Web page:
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'I would never let anyone ruin my opportunities' - Best chef in the world on dealing with kitchen bullies


Clare Smyth was named best female chef in the world, and spoke about "Fair Trade In The Food Trade" at Galway's Food On The Edge recently.

Clare Smyth was named best female chef in the world, and spoke about "Fair Trade In The Food Trade" at Galway's Food On The Edge recently.

Clare Smyth was named best female chef in the world, and spoke about "Fair Trade In The Food Trade" at Galway's Food On The Edge recently.

Clare Smyth, voted the best female chef in the world, has dealt with her fair share of kitchen bullies.

The 40-year-old, who was awarded two Michelin stars this year for her restaurant Core, tells Independent.ie that kitchens were places of "fear" when she trained to be a chef.

Smyth was the first female chef from the island of Ireland to hold and retain three Michelin stars when she worked as Gordon Ramsay’s Chef Patron.

Smyth, who describes Ramsay as a mentor, says the TV chef is very different to how he’s portrayed on TV.

“It’s really important that there’s a good environment [in professional kitchens now]. I like it to be calm and peaceful so there’s good concentration. I like people to be happy, it’s very important that everyone comes in to work happy. The chefs don’t have to be creative, we’re the creative people, but they need to come in to work happy and not fearing it.”

“There was a lot of fear in kitchens those days, and it wasn’t pleasant in those days.”

“It was very much a part of when we grew up in kitchens, it was the normal culture. It wasn’t necessarily the head chef, it could have been the sous chef, it could have been the chef de partie, and that was happening everywhere - in France, in Britain.”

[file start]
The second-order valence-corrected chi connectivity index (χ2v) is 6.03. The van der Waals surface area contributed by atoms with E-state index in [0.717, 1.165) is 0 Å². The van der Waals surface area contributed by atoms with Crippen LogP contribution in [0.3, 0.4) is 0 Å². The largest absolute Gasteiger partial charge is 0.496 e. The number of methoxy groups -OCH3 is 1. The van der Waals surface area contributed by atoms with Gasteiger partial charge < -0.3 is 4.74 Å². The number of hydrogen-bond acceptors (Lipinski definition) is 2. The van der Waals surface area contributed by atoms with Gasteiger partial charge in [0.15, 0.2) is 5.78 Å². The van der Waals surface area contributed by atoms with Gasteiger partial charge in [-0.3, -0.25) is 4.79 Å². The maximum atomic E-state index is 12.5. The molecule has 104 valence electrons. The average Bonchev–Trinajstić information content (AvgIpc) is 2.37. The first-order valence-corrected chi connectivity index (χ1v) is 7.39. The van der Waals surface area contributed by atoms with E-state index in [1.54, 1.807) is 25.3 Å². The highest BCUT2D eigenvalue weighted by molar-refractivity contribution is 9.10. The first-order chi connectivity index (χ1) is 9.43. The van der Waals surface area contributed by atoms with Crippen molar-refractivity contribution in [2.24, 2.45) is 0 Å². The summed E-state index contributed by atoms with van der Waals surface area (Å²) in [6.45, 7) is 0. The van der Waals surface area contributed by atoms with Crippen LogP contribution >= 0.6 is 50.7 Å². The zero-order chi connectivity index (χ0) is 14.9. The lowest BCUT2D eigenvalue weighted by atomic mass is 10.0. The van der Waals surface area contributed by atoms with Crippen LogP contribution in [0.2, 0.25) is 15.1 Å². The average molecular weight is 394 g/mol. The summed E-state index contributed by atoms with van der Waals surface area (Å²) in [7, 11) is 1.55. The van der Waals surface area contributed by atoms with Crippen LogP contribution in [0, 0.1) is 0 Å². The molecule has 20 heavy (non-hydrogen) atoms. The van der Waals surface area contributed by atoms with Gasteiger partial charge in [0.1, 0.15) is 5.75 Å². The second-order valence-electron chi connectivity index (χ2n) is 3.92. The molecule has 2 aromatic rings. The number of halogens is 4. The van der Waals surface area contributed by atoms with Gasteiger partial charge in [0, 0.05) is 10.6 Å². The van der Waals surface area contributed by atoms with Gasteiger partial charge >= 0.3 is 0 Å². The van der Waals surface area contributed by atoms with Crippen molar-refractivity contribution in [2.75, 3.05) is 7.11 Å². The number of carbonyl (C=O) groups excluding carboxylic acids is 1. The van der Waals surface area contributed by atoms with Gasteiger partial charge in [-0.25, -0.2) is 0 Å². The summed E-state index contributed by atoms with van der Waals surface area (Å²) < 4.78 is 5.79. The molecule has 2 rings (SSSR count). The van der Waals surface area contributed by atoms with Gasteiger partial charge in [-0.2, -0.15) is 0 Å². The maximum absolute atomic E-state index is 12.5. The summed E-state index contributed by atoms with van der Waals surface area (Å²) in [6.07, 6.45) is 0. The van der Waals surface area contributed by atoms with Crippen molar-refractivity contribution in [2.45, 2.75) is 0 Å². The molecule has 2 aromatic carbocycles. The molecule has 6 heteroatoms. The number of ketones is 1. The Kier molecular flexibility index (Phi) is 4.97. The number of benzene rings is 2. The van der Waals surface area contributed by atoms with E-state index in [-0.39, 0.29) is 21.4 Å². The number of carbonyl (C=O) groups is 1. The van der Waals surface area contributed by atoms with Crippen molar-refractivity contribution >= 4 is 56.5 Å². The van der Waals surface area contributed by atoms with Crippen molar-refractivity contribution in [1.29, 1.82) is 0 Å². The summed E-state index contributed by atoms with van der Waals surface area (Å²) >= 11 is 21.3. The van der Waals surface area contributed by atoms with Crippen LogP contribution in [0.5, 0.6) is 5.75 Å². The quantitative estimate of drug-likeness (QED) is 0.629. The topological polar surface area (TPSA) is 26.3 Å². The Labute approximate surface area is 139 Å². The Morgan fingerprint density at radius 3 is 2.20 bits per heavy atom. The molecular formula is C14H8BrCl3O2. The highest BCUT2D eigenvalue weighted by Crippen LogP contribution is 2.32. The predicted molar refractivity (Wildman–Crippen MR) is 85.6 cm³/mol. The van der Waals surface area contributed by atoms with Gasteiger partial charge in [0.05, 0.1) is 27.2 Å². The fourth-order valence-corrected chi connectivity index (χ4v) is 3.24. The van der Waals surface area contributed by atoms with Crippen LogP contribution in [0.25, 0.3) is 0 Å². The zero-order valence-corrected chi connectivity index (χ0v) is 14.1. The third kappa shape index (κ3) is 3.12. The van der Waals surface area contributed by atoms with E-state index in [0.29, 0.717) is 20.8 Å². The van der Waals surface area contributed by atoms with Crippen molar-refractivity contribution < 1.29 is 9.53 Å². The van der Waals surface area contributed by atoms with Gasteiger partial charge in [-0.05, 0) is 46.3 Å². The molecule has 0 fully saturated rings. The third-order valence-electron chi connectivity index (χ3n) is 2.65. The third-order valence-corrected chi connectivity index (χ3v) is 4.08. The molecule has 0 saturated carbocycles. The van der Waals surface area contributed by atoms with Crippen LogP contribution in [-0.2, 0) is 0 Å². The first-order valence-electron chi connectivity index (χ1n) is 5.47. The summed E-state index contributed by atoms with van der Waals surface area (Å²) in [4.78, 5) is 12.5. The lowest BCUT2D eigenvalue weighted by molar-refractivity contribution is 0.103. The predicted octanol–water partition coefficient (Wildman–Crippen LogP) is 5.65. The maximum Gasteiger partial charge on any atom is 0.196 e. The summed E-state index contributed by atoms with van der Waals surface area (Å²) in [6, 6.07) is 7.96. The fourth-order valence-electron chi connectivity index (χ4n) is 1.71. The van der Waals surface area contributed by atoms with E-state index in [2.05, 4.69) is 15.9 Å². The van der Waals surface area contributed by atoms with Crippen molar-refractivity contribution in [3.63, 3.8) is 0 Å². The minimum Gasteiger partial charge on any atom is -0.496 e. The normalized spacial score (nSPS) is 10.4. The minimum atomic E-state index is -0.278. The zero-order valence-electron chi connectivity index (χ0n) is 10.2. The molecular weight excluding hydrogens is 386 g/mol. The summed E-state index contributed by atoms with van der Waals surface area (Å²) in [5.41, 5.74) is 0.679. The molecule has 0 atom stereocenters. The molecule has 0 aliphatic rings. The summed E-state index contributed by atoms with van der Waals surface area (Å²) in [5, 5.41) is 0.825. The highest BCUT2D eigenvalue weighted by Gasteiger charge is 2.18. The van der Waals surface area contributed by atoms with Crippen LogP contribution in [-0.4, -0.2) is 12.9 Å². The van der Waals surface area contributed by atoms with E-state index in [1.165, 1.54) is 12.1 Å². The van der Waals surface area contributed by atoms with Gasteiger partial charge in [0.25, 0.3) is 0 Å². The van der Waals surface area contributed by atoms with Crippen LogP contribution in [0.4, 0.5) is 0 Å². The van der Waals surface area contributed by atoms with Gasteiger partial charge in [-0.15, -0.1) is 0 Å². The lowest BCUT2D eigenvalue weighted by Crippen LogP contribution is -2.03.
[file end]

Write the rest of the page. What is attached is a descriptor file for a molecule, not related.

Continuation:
But she added: “I would never have left, I would never have let anyone else ruin what I wanted or ruin my opportunities.”

“One of the things Gordon told me,” she adds, “was ‘don’t worry about me, don’t worry about other people, focus on yourself’. Why would I lose my opportunities for them?”

“But it never took long before they were gone and you had beaten them. All those people just fall by the wayside.”

“I detest bullying, I hate it. I’ve been cooking for over 20 years and I’ve never seen people like that succeed.”

She added: “[Now] I just feel like everyone is a bit more focused now on the love of food and what we do. But it wasn’t just the hospitality industries, it was all industries at the top level.”

Ramsay, Smyth insists, is “very easy to work with” and is a brilliant businessman.

“There is a TV thing. There’s always going to be shouting in kitchens, but it’s never bullying, it’s always about the food, it’s always for a reason. It was never picking on someone for no reason.”

“I always found Gordon very easy to work with, you know where you stand with Gordon.”

“He’s taught me a lot in my career at various stages. I’ve known Gordon for 16 years, he’s been a great mentor for me and all the way through.”

“There’s a TV persona and that’s for making TV. The businessman behind that is very different.”

“He keeps changing all the time. Last time I counted he had 34 restaurants globally. He’s done so much. He’s got so much knowledge.”

Smyth left Restaurant Gordon Ramsay in 2016 to open Core in London's Notting Hill  in July of last year. Within a year, it had claimed two Michelin stars.

“Core was about being a modern British fine dining restaurant. British food isn’t necessarily fine dining, it’s more rustic, and it’s not necessarily an art form… I really wanted to make British food, fine dining. Core is all about the story of the producers and the growers and what we do.”

“I got Gordon to come and look at the site, I was sharing the business plan, various elements of the design with him. For the food, I had him come in and do tastings. At all stages, he gave me good feedback.”

“It was difficult [telling him that I was leaving his restaurant]. He was obviously disappointed but happy at the same time. He always thought I was going to stay, he’d given me partnership.”